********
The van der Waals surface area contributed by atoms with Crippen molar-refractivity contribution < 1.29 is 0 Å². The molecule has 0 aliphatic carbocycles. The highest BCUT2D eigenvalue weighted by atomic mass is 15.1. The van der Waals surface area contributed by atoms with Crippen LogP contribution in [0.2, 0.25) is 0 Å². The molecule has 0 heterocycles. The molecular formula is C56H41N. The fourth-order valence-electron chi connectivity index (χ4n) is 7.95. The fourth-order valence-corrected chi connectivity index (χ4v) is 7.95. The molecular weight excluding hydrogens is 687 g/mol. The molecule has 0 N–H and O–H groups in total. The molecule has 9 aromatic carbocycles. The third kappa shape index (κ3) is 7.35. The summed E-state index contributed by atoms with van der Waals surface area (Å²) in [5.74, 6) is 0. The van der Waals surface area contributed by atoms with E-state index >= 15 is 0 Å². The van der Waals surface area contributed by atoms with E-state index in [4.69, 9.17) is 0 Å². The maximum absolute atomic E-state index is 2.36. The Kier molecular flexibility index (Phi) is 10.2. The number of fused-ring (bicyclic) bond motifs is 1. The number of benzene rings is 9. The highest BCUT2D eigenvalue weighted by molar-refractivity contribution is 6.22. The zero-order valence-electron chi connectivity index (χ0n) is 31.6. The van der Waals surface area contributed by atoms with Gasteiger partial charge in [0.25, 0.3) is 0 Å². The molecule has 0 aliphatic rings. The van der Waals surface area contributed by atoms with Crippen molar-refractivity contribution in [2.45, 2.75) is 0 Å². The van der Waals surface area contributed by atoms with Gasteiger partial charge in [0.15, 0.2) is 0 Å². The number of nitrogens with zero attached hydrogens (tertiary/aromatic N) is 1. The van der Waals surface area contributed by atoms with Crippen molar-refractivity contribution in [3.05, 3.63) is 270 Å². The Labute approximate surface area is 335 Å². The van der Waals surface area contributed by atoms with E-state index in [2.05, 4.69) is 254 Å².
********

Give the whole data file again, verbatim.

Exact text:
The van der Waals surface area contributed by atoms with Crippen molar-refractivity contribution < 1.29 is 0 Å². The molecule has 0 aliphatic carbocycles. The highest BCUT2D eigenvalue weighted by atomic mass is 15.1. The van der Waals surface area contributed by atoms with Crippen LogP contribution in [0.2, 0.25) is 0 Å². The molecule has 0 heterocycles. The molecular formula is C56H41N. The fourth-order valence-electron chi connectivity index (χ4n) is 7.95. The fourth-order valence-corrected chi connectivity index (χ4v) is 7.95. The molecular weight excluding hydrogens is 687 g/mol. The molecule has 0 N–H and O–H groups in total. The molecule has 9 aromatic carbocycles. The third kappa shape index (κ3) is 7.35. The summed E-state index contributed by atoms with van der Waals surface area (Å²) in [5.74, 6) is 0. The van der Waals surface area contributed by atoms with E-state index >= 15 is 0 Å². The van der Waals surface area contributed by atoms with E-state index in [4.69, 9.17) is 0 Å². The maximum absolute atomic E-state index is 2.36. The Kier molecular flexibility index (Phi) is 10.2. The number of fused-ring (bicyclic) bond motifs is 1. The number of benzene rings is 9. The highest BCUT2D eigenvalue weighted by molar-refractivity contribution is 6.22. The zero-order valence-electron chi connectivity index (χ0n) is 31.6. The van der Waals surface area contributed by atoms with Gasteiger partial charge in [0.25, 0.3) is 0 Å². The molecule has 0 aliphatic rings. The van der Waals surface area contributed by atoms with Crippen molar-refractivity contribution in [2.45, 2.75) is 0 Å². The van der Waals surface area contributed by atoms with Gasteiger partial charge in [0.15, 0.2) is 0 Å². The number of nitrogens with zero attached hydrogens (tertiary/aromatic N) is 1. The van der Waals surface area contributed by atoms with Crippen molar-refractivity contribution in [3.05, 3.63) is 270 Å². The Labute approximate surface area is 335 Å². The van der Waals surface area contributed by atoms with E-state index in [2.05, 4.69) is 254 Å².